Aka, use a float valve as a security in case you forget about your RO/DI running while replenishing your ATO container, but do not let it run constantly thinking “hey that float valve will handle problems”. A friend of mine had a valve fail, and he was out for the week end. When he came back on Monday his neighbor was not too happy… even if the water that ruined is apartment was very clean.

  • David Stuber says:

    I like the idea of a float valve but I put a timer on the water supply instead. Works great.

  • John M says:

    I check your float valves with piece of styrofoam under float and attach with rubber bands so that if the float fails you will not have a flood. That is okay but some float valves how they are made will brake off the stem. I know I had some do that to much pressure and some split were it screws in the stem. I only saying this to be helpful as it happen to me.

  • Nikolaus says:

    I would never rely on a float. I physically shut my water off, relying on an autoshutoff I think is more dangerous than paying attention to what you are doing.

  • Pierre Bouic says:

    The one fault in common with all these so called fail safes is the human facture, if you know what the maximum rate your RODI will process water at is then calculate a volume of water with a small safety window for any error. It cannot pump more the manufacturers specs so say 50 gallons per 12hrs, then set your phone to alarm or timer mode. But again you have to remember this. Last week I forgot to set my timer but because I pump RODI at night I leave a light on in the tank room hallway which alerted me that I was to the fact I’d left it running. but it wasn’t a huge problem only missed by around 2-3 gallons, so out with the mop and fan to dry the floor tiles. I think the drip tray option would work best in my situation.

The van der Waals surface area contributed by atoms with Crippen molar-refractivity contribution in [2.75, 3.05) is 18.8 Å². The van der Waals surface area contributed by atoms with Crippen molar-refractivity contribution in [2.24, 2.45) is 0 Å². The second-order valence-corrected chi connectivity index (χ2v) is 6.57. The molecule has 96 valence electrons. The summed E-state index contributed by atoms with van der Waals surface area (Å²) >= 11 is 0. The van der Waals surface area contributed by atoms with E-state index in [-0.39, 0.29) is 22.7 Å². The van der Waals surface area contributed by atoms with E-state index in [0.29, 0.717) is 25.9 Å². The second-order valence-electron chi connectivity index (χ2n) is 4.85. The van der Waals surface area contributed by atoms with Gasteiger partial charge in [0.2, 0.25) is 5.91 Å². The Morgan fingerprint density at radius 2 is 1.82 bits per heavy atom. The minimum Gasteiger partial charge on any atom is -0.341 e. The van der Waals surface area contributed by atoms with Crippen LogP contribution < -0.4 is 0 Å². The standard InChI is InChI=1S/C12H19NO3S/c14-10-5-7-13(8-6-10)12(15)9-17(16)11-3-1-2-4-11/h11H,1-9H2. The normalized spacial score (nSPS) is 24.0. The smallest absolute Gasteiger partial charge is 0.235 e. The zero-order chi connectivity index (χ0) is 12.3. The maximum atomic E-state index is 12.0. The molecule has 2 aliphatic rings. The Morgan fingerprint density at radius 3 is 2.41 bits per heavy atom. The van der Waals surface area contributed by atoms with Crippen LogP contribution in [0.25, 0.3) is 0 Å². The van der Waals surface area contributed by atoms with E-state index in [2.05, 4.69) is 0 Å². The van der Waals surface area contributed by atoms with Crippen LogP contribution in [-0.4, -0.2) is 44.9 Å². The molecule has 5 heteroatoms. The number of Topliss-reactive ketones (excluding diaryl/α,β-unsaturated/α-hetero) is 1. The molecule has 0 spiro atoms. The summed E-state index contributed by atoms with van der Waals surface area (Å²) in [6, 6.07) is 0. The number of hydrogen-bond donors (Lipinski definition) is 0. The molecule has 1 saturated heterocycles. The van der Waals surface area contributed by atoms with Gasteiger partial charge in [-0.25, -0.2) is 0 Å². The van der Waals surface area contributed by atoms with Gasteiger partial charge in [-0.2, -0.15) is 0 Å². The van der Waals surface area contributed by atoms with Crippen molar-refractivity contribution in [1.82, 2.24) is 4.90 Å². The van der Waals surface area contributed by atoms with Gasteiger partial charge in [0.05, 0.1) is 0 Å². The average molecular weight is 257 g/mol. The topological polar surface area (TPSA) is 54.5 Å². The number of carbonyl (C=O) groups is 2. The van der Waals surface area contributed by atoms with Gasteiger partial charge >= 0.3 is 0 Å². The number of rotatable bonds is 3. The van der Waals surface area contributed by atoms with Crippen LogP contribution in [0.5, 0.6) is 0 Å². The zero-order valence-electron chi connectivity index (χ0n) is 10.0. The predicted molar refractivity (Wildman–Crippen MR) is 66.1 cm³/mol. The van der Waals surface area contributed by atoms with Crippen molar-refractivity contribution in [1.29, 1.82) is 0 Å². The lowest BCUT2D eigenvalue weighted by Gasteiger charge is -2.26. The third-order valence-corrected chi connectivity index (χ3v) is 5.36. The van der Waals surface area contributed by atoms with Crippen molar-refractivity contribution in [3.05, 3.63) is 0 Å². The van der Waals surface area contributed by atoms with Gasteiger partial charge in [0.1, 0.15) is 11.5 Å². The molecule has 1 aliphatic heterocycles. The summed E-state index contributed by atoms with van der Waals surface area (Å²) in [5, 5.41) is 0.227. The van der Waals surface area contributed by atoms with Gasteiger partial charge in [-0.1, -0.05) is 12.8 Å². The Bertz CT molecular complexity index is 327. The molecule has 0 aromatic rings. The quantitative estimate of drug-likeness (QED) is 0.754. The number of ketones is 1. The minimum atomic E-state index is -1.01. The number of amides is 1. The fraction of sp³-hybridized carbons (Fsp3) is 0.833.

• The Kippax Crew says:

    For a long time I had my RODI run into a a large rubbermaid garbage bin with a very simple replacement float desighned for a home humidifyer. It had an open bottom that would trap air in it when the water was coming up so it would never crack and flood causing a failure. In an attempt to lower the evaporation and thus the humidity in the house I finally purchased a proper 25 gallon sealed storage tank with an air bladder inside, this way the RO unit would run as long as it takes to fill the tank and then it just shuts off when the tank is full there is no way that it can fail since it never depends on a float of any time. When I need the water I just turn on a tap that is Teed in between the RO unit and the storage tank and the flow reverses out of the tank and into a small 5 gallon tank that is connected to my sump with the same type of humidifyer float to slowly drip in the water as needed. Filling the small tank only takes 5 min with the 40 PSI bladder in the tank pushing out the water. In 8 years this float has never failed and if it should it would only be an extra 5 gallons of water in my 150 gallon tank that would not throw my salinity off too much.

Leave a Reply

Your email address will not be published. Required fields are marked *

This site uses Akismet to reduce spam. Learn how your comment data is processed.